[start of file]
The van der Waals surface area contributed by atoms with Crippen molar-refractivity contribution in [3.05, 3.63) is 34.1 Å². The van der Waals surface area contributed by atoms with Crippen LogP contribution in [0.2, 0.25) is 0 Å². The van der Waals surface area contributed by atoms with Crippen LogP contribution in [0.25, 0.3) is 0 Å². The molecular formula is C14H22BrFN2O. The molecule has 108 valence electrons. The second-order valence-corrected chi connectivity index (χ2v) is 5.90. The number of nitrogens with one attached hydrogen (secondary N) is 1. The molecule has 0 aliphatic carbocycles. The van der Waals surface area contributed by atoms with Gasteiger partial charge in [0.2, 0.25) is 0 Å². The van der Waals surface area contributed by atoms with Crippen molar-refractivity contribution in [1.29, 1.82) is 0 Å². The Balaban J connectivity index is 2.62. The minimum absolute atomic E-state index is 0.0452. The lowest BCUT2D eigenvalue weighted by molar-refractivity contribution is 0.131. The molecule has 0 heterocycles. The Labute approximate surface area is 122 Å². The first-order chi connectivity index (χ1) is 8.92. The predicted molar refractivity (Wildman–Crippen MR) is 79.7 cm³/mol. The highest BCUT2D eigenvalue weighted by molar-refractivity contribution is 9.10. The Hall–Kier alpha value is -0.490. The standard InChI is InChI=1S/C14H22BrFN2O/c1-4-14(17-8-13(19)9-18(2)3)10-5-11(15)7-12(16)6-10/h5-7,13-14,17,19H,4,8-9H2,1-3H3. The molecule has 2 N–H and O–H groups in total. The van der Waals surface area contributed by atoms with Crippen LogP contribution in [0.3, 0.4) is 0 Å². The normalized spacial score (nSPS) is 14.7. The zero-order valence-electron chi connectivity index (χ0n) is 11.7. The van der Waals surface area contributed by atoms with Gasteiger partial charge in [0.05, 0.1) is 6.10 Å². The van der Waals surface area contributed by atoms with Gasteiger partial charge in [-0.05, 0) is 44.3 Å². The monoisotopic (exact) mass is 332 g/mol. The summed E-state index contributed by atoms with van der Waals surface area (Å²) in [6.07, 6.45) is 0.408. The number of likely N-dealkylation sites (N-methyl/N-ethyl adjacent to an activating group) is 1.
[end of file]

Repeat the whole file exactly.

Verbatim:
The van der Waals surface area contributed by atoms with Crippen molar-refractivity contribution in [3.05, 3.63) is 34.1 Å². The van der Waals surface area contributed by atoms with Crippen LogP contribution in [0.2, 0.25) is 0 Å². The van der Waals surface area contributed by atoms with Crippen LogP contribution in [0.25, 0.3) is 0 Å². The molecular formula is C14H22BrFN2O. The molecule has 108 valence electrons. The second-order valence-corrected chi connectivity index (χ2v) is 5.90. The number of nitrogens with one attached hydrogen (secondary N) is 1. The molecule has 0 aliphatic carbocycles. The van der Waals surface area contributed by atoms with Gasteiger partial charge in [0.2, 0.25) is 0 Å². The van der Waals surface area contributed by atoms with Crippen molar-refractivity contribution in [1.29, 1.82) is 0 Å². The Balaban J connectivity index is 2.62. The minimum absolute atomic E-state index is 0.0452. The lowest BCUT2D eigenvalue weighted by molar-refractivity contribution is 0.131. The molecule has 0 heterocycles. The Labute approximate surface area is 122 Å². The first-order chi connectivity index (χ1) is 8.92. The predicted molar refractivity (Wildman–Crippen MR) is 79.7 cm³/mol. The highest BCUT2D eigenvalue weighted by molar-refractivity contribution is 9.10. The Hall–Kier alpha value is -0.490. The standard InChI is InChI=1S/C14H22BrFN2O/c1-4-14(17-8-13(19)9-18(2)3)10-5-11(15)7-12(16)6-10/h5-7,13-14,17,19H,4,8-9H2,1-3H3. The molecule has 2 N–H and O–H groups in total. The van der Waals surface area contributed by atoms with Crippen LogP contribution in [0.3, 0.4) is 0 Å². The normalized spacial score (nSPS) is 14.7. The zero-order valence-electron chi connectivity index (χ0n) is 11.7. The van der Waals surface area contributed by atoms with Gasteiger partial charge in [0.05, 0.1) is 6.10 Å². The van der Waals surface area contributed by atoms with Gasteiger partial charge in [-0.05, 0) is 44.3 Å². The monoisotopic (exact) mass is 332 g/mol. The summed E-state index contributed by atoms with van der Waals surface area (Å²) in [6.07, 6.45) is 0.408. The number of likely N-dealkylation sites (N-methyl/N-ethyl adjacent to an activating group) is 1.